List - rotate

ameoba ahmebah at
Fri Jan 25 15:14:35 CET 2002

"Alex Martelli" <aleax at> wrote in news:a2mf02$86k$1 at

> s[1:]+s[0:1] yields a "rotated copy" for ANY sequence s, be it
> a string, a list, a tuple, whatever.  But you need to
> assign it to something, else it will go away as soon
> as you're done with it.  It does NOT modify s in-place
> in any case (strings and tuples are mutable, lists are
> mutable but no mutation is performed in this case).

Of course, this is easily abstractable to rotating a list by any arbitrary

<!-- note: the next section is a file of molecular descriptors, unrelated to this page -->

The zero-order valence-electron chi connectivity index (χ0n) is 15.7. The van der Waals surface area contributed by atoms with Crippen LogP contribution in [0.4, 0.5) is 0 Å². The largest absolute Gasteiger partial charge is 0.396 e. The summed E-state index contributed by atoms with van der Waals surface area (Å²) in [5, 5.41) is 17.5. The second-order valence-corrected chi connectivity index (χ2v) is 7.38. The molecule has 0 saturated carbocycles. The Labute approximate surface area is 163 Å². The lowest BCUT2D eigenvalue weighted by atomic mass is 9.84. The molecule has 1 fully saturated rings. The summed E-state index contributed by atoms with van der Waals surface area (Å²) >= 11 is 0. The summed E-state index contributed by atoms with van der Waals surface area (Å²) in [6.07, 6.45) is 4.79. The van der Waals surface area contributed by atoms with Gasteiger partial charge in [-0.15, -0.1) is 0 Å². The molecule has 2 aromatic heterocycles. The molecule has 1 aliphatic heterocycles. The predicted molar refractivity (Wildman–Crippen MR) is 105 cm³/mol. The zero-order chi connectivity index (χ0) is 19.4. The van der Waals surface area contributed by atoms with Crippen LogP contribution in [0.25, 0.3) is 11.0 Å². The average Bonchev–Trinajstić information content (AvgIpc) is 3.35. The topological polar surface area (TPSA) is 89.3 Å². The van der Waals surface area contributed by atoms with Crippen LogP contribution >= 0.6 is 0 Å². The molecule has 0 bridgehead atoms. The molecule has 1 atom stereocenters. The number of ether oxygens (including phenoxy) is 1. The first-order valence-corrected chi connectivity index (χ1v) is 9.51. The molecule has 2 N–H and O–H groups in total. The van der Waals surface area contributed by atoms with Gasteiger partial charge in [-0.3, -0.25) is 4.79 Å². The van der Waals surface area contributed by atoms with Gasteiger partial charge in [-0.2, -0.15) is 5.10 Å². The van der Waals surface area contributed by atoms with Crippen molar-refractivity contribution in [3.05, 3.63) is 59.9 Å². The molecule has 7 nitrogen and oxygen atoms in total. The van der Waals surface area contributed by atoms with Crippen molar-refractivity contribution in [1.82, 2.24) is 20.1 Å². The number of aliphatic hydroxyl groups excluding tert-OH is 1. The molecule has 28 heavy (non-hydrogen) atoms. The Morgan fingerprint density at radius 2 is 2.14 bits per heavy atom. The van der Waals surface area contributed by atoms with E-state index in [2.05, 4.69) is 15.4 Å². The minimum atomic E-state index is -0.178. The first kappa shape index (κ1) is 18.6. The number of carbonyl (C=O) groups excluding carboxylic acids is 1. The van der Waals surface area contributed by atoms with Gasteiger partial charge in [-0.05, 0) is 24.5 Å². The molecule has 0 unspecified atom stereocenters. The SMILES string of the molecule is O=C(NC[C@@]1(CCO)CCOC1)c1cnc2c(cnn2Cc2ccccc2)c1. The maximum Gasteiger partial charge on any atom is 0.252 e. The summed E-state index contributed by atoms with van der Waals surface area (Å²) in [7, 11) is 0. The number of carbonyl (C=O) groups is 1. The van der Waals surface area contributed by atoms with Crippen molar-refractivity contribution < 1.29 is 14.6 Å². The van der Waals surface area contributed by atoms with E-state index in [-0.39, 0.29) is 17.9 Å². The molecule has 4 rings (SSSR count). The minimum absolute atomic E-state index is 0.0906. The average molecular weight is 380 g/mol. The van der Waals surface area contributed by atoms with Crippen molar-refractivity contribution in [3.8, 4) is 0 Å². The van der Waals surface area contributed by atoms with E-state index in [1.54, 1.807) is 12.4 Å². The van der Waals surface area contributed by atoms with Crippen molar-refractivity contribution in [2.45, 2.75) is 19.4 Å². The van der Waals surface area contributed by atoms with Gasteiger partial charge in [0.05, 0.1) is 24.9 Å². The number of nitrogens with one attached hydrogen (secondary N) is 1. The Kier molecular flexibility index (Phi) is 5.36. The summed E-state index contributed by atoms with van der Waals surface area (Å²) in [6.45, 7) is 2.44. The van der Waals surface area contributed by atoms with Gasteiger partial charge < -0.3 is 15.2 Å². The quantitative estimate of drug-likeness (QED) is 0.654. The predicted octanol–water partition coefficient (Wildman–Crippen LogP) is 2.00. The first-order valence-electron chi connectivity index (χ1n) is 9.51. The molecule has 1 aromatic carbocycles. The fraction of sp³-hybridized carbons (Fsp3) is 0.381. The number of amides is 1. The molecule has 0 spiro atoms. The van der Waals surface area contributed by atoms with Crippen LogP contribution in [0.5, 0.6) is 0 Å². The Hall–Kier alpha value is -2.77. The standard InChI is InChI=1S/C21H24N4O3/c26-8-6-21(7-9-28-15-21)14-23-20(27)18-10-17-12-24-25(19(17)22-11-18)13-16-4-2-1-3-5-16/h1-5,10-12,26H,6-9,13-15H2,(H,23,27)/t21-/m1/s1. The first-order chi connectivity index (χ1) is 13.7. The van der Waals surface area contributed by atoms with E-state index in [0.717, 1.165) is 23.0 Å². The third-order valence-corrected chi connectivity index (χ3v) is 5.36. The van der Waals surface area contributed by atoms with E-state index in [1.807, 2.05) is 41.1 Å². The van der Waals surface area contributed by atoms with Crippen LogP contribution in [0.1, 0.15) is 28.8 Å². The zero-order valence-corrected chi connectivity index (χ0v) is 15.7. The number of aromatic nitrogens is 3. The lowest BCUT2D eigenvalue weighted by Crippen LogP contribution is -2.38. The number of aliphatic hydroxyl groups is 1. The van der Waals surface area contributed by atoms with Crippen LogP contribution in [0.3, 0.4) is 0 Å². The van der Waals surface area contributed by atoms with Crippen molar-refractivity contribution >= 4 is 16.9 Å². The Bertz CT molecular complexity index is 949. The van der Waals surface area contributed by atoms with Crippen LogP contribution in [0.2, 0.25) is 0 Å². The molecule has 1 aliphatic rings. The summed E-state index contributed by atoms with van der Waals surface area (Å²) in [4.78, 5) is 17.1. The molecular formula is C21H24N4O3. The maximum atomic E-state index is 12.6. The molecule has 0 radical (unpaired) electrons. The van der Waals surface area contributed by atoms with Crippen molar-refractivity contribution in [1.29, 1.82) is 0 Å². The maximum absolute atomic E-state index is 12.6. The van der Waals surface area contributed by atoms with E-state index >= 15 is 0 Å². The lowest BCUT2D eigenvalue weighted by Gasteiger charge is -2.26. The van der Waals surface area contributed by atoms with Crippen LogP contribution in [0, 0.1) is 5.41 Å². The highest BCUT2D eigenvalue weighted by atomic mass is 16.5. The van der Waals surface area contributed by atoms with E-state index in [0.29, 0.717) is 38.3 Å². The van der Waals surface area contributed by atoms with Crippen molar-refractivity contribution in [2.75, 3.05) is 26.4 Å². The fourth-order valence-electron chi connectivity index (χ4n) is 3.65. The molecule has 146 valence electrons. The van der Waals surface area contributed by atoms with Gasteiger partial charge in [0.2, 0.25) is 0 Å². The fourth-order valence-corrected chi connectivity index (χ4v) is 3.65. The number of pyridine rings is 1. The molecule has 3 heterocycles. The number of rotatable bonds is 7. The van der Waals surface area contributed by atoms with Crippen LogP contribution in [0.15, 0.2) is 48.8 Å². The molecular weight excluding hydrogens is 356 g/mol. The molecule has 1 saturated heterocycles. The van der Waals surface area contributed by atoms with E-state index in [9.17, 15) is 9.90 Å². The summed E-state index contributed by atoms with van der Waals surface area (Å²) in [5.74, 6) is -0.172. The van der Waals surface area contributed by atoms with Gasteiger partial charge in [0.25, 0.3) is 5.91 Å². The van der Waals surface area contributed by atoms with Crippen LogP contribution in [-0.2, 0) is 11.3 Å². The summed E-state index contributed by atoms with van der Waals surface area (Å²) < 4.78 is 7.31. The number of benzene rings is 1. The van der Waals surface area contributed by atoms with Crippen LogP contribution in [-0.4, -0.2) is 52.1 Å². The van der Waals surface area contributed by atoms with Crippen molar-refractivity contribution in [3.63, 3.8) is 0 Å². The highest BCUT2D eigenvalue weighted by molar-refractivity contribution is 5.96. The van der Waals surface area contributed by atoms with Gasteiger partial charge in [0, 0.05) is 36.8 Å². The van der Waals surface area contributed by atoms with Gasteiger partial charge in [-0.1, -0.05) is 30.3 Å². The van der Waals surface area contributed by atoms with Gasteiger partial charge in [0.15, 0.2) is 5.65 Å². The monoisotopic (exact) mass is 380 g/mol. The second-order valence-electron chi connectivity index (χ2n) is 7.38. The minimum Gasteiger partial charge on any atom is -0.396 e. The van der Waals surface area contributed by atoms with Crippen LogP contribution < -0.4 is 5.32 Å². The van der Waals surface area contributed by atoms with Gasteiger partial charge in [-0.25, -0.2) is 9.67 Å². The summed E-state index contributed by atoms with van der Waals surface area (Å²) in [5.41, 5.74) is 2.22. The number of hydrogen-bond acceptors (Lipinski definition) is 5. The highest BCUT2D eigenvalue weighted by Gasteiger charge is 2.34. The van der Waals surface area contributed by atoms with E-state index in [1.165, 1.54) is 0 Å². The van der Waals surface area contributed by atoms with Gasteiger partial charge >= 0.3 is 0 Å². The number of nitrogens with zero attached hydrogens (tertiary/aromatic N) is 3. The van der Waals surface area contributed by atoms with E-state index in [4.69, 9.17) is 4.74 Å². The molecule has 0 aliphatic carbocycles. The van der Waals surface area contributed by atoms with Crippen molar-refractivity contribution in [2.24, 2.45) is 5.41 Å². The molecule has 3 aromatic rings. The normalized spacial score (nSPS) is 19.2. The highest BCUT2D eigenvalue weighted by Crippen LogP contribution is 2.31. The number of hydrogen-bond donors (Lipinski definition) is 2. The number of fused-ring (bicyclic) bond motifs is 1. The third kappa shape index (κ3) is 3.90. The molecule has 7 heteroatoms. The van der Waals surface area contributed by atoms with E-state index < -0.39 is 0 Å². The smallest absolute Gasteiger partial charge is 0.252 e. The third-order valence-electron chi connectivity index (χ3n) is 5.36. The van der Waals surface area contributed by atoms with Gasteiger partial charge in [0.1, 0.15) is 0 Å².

ammount...  But it got me to wondering;  is there a good way to add a 
method to strings?

Not so much to make a class derived from the string type, but just to add a 
function to it.

If it can't be done with a built-in class like string, can methods be added 
to user-defined classes outside of the original class definition without 
subclassing them?

Not so much that I want to do this, just that I'm curious as to how dynamic 
of an environment Python really is.

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